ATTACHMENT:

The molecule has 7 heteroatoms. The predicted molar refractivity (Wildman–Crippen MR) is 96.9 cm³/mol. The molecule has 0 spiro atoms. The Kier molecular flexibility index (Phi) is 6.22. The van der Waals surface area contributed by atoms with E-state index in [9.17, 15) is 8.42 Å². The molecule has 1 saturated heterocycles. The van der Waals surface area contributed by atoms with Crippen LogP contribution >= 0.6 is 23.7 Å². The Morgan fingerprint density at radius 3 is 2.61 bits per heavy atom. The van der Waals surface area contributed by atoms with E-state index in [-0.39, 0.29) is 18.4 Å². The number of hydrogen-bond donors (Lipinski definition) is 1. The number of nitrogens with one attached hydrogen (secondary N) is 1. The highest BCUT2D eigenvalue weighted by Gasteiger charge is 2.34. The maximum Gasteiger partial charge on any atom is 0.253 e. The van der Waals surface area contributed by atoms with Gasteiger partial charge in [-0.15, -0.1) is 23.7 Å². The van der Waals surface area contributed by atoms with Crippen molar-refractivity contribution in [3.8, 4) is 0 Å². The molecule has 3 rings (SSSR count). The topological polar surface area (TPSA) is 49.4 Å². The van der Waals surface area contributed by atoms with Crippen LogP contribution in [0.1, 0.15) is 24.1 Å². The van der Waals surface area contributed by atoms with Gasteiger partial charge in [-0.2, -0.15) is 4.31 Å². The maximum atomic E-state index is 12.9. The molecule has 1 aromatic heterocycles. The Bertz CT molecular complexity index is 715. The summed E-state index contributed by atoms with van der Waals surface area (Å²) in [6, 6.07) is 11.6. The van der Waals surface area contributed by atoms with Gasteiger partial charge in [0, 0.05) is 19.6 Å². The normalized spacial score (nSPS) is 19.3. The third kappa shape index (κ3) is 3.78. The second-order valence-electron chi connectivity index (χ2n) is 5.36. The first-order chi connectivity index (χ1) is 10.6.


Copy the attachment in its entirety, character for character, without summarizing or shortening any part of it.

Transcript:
The molecule has 7 heteroatoms. The predicted molar refractivity (Wildman–Crippen MR) is 96.9 cm³/mol. The molecule has 0 spiro atoms. The Kier molecular flexibility index (Phi) is 6.22. The van der Waals surface area contributed by atoms with E-state index in [9.17, 15) is 8.42 Å². The molecule has 1 saturated heterocycles. The van der Waals surface area contributed by atoms with Crippen LogP contribution >= 0.6 is 23.7 Å². The Morgan fingerprint density at radius 3 is 2.61 bits per heavy atom. The van der Waals surface area contributed by atoms with E-state index in [-0.39, 0.29) is 18.4 Å². The number of hydrogen-bond donors (Lipinski definition) is 1. The number of nitrogens with one attached hydrogen (secondary N) is 1. The highest BCUT2D eigenvalue weighted by Gasteiger charge is 2.34. The maximum Gasteiger partial charge on any atom is 0.253 e. The van der Waals surface area contributed by atoms with Gasteiger partial charge in [-0.15, -0.1) is 23.7 Å². The van der Waals surface area contributed by atoms with Crippen molar-refractivity contribution in [3.8, 4) is 0 Å². The molecule has 3 rings (SSSR count). The topological polar surface area (TPSA) is 49.4 Å². The van der Waals surface area contributed by atoms with Crippen LogP contribution in [0.1, 0.15) is 24.1 Å². The van der Waals surface area contributed by atoms with Gasteiger partial charge in [-0.2, -0.15) is 4.31 Å². The maximum atomic E-state index is 12.9. The molecule has 1 aromatic heterocycles. The Bertz CT molecular complexity index is 715. The summed E-state index contributed by atoms with van der Waals surface area (Å²) in [6, 6.07) is 11.6. The van der Waals surface area contributed by atoms with Gasteiger partial charge in [0, 0.05) is 19.6 Å². The normalized spacial score (nSPS) is 19.3. The third kappa shape index (κ3) is 3.78. The second-order valence-electron chi connectivity index (χ2n) is 5.36. The first-order chi connectivity index (χ1) is 10.6.